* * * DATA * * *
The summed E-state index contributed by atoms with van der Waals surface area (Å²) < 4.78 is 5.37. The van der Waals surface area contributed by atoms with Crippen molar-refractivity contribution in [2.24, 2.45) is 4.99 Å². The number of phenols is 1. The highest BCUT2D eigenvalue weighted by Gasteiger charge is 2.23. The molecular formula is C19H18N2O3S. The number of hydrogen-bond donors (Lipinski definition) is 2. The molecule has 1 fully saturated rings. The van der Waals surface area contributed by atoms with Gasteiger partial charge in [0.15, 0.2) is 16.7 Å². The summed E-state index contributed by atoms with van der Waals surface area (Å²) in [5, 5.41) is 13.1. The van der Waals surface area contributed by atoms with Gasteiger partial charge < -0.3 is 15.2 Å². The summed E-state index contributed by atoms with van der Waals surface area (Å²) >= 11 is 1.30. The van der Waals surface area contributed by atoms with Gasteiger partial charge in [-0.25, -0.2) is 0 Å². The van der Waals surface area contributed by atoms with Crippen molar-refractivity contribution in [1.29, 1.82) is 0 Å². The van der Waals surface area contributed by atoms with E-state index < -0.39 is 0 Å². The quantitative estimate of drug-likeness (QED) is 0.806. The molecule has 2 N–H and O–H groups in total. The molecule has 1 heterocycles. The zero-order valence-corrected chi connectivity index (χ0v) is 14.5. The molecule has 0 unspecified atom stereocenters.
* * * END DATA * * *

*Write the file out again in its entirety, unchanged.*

The summed E-state index contributed by atoms with van der Waals surface area (Å²) < 4.78 is 5.37. The van der Waals surface area contributed by atoms with Crippen molar-refractivity contribution in [2.24, 2.45) is 4.99 Å². The number of phenols is 1. The highest BCUT2D eigenvalue weighted by Gasteiger charge is 2.23. The molecular formula is C19H18N2O3S. The number of hydrogen-bond donors (Lipinski definition) is 2. The molecule has 1 fully saturated rings. The van der Waals surface area contributed by atoms with Gasteiger partial charge in [0.15, 0.2) is 16.7 Å². The summed E-state index contributed by atoms with van der Waals surface area (Å²) in [5, 5.41) is 13.1. The van der Waals surface area contributed by atoms with Gasteiger partial charge < -0.3 is 15.2 Å². The summed E-state index contributed by atoms with van der Waals surface area (Å²) >= 11 is 1.30. The van der Waals surface area contributed by atoms with Gasteiger partial charge in [-0.25, -0.2) is 0 Å². The van der Waals surface area contributed by atoms with Crippen molar-refractivity contribution in [1.29, 1.82) is 0 Å². The van der Waals surface area contributed by atoms with E-state index < -0.39 is 0 Å². The quantitative estimate of drug-likeness (QED) is 0.806. The molecule has 2 N–H and O–H groups in total. The molecule has 1 heterocycles. The zero-order valence-corrected chi connectivity index (χ0v) is 14.5. The molecule has 0 unspecified atom stereocenters.